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The Devil's Candy: The Bonfire of the Vanities Goes to Hollywood
     

The Devil's Candy: The Bonfire of the Vanities Goes to Hollywood

by Julie Salamon
 

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“So much better, so much more fun, than the movie it is about that one must be thankful to the filmmakers for producing such a spectacle, if only so that this book could be written.”—Vogue
 
When film director Brian De Palma invited author Julie Salamon to follow him on the set of The Bonfire of the

Overview

“So much better, so much more fun, than the movie it is about that one must be thankful to the filmmakers for producing such a spectacle, if only so that this book could be written.”—Vogue
 
When film director Brian De Palma invited author Julie Salamon to follow him on the set of The Bonfire of the Vanities, he had no idea that the fifty-million-dollar movie would become one of Hollywood’s biggest flops. The Devil’s Candy is the juicy, bestselling exposé that sent Hollywood honchos running for cover. Who was responsible for the last-minute casting change that cost four million dollars? Who knew that Melanie Griffith would show up halfway through the filming with a new set of breasts? Settle down in your front-row seat for a story that has more drama, hilarity, greed, folly, and ego than the movie that eventually ended up on the screen. Expertly reported and elegantly written, The Devil’s Candy is irresistible fun, a classic insider’s look at the movie business.

Editorial Reviews

Publishers Weekly - Publisher's Weekly
Wall Street Journal film critic Salamon systematically and incisively lays out the process that conceived of Bonfire as a socially relevant epic, then turned it into a successor to Heaven's Gate. Moving from pre- to post-production, she charts the ruinous situations--the stars' high salaries and scheduling problems, the limited range of Bruce Willis, the conflicting messages from studio heads and more. The requisite tidbits are here, as well--did Melanie Griffith have breast augmentation during the shooting? (Yes.) What does Brian DePalma drink for lunch? (Three cappuccinos.) There is also much detailed material on how a movie is made, including the range of instruments used to recreate sounds and the type of beading attached to Griffith's eye-popping party dress. Casual film fans may be overwhelmed by the scope of Salamon's information; aficionados will feel they've finally gotten enough. More speculation would have been welcome on whether Hollywood will learn from the mistakes of Bonfire or always fall prey to ``the devil's candy''--that ``impossible, expensive, possibly monumental thing.''420 Photos not seen by PW. First serial to Vanity Fair. (Nov.ok )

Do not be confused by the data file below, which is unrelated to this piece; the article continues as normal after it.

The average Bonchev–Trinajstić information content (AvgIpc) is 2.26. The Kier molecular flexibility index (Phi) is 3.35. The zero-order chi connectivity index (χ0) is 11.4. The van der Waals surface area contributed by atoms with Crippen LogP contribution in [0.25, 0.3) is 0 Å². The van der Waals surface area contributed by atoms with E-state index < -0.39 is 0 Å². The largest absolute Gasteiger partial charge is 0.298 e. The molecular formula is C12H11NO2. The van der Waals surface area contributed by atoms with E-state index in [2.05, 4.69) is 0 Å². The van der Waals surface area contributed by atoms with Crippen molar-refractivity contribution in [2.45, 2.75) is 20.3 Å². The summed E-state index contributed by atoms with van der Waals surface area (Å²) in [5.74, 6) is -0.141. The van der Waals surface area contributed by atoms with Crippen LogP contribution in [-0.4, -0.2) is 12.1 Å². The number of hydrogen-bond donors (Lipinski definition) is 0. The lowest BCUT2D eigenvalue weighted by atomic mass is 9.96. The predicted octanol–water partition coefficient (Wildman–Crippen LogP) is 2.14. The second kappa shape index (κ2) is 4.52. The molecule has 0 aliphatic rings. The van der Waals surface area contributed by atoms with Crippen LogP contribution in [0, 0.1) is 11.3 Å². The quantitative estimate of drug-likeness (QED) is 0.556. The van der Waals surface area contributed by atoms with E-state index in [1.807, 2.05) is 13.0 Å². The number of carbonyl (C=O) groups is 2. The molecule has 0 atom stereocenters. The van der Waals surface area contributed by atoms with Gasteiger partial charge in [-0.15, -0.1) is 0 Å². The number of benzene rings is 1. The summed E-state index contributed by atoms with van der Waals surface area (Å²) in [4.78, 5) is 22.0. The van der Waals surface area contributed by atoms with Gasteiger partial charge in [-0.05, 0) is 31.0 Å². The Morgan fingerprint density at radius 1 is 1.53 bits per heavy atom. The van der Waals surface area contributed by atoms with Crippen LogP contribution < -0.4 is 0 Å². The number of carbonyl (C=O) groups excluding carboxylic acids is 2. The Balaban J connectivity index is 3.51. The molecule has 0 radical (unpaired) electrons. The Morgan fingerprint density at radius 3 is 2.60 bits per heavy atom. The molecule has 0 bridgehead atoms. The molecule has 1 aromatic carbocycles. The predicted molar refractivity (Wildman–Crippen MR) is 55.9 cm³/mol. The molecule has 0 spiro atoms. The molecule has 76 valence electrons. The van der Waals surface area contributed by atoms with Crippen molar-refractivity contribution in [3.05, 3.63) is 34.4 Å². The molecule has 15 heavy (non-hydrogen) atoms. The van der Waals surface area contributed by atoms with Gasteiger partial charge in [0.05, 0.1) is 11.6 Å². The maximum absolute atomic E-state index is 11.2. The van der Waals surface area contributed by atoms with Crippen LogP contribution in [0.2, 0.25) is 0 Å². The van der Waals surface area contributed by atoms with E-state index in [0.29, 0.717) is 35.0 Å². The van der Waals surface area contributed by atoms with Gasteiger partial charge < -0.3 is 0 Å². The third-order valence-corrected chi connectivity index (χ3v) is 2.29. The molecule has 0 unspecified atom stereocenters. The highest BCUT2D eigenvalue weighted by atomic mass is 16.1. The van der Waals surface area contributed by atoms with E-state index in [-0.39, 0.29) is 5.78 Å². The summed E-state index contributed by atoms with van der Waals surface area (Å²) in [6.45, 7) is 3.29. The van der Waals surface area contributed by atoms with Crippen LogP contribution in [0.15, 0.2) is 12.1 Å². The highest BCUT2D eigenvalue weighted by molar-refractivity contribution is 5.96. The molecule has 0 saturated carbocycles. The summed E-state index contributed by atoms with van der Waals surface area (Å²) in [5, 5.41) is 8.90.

Library Journal
Salamon, film critic for The Wall Street Journal , was given seemingly unlimited and early entree to the production of Brian De Palma's film version of Tom Wolfe's novel The Bonfire of the Vanities . This is apparently the first time a writer has been allowed such unfettered access to the creation of a film since Lillian Ross wrote Picture ( LJ 10/1/52) based on the filming of The Red Badge of Courage (1951). Wisely, Salamon's narrative includes not only De Palma and the leading actors, but lesser-known contributors such as the costume designer, production assistants, and location scouts. She is adept at interweaving all viewpoints and activities into the whole. Although the film was a colossal failure, for reasons which Salamon makes very clear, the book is an eminently readable success.-- Roy Liebman, California State Univ. Lib., Los Angeles

Product Details

ISBN-13:
9780385308243
Publisher:
Random House Publishing Group
Publication date:
11/01/1992
Edition description:
REPRINT
Pages:
460
Sales rank:
1,373,930
Product dimensions:
6.00(w) x 9.00(h) x 1.00(d)

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